ACMA consider 2Day sanctions

Staff Writer
ACMA Chairman Chris Chapman

The Australian Communications and Media Authority has today published the report of its investigation into the prank call broadcast in 2012 on 2Day FM Sydney.

The ACMA has found the following:

  • 2Day breached clause 6.1 of the Commercial Radio Australia Codes of Practice and Guidelines 2011 which prohibits the broadcast of statements by identifiable persons without their consent.
  • 2Day breached clause 9.1 of the Code, which prohibits participants in live-hosted entertainment programs from being treated in a highly demeaning or highly exploitative manner; and
  • 2Day breached the condition of its licence which prohibits the use of a broadcasting service in the commission of an offence.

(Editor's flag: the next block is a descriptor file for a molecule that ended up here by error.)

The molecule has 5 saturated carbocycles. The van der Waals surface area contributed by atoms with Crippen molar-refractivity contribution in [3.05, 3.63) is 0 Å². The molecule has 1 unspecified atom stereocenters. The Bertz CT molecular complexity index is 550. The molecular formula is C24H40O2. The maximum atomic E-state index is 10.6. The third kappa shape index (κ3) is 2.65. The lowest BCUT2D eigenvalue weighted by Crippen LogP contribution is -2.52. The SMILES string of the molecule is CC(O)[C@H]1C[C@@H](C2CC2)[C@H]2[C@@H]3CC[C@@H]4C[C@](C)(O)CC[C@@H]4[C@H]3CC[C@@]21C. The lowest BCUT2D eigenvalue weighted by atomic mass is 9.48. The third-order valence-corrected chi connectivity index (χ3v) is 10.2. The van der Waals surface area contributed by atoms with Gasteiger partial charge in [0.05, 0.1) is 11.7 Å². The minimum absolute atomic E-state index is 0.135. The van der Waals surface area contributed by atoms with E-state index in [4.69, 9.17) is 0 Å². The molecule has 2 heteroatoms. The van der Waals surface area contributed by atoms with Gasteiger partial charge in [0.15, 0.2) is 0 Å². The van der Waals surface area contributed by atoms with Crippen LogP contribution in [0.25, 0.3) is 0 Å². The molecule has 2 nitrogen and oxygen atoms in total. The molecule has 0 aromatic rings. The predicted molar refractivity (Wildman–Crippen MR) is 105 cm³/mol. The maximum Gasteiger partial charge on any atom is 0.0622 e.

The final breach was based on ACMA’s opinion that the licensee had recorded and subsequently broadcast a private conversation without the consent of the parties to that conversation, which are offences under sections 7 and 11 of the Surveillance Devices Act 2007 (NSW)).

The report goes on to state that 2Day did not breach:

  • clauses 1.3, 2.1(d) and 2.3(d) of the Code, which contain certain decency and privacy obligations; or
  • the additional licence condition imposed on 2Day’s commercial radio broadcasting licence by the Administrative Appeals Tribunal on 8 October 2012 (which followed a finding by the ACMA that Today FM had breached clause 1.3(a) of the Code concerning generally accepted standards of decency in a broadcast of the Kyle & Jackie O Breakfast Show that included comments about a female journalist).

ACMA Chairman Chris Chapman said:

“This is a case where the licensee has breached an important community safeguard. The community rightly expects that broadcasters will not record and broadcast these sorts of private conversations when consent has not been given.’

The ACMA will now move formally consider what sanctions they will look to apply to 2Day.

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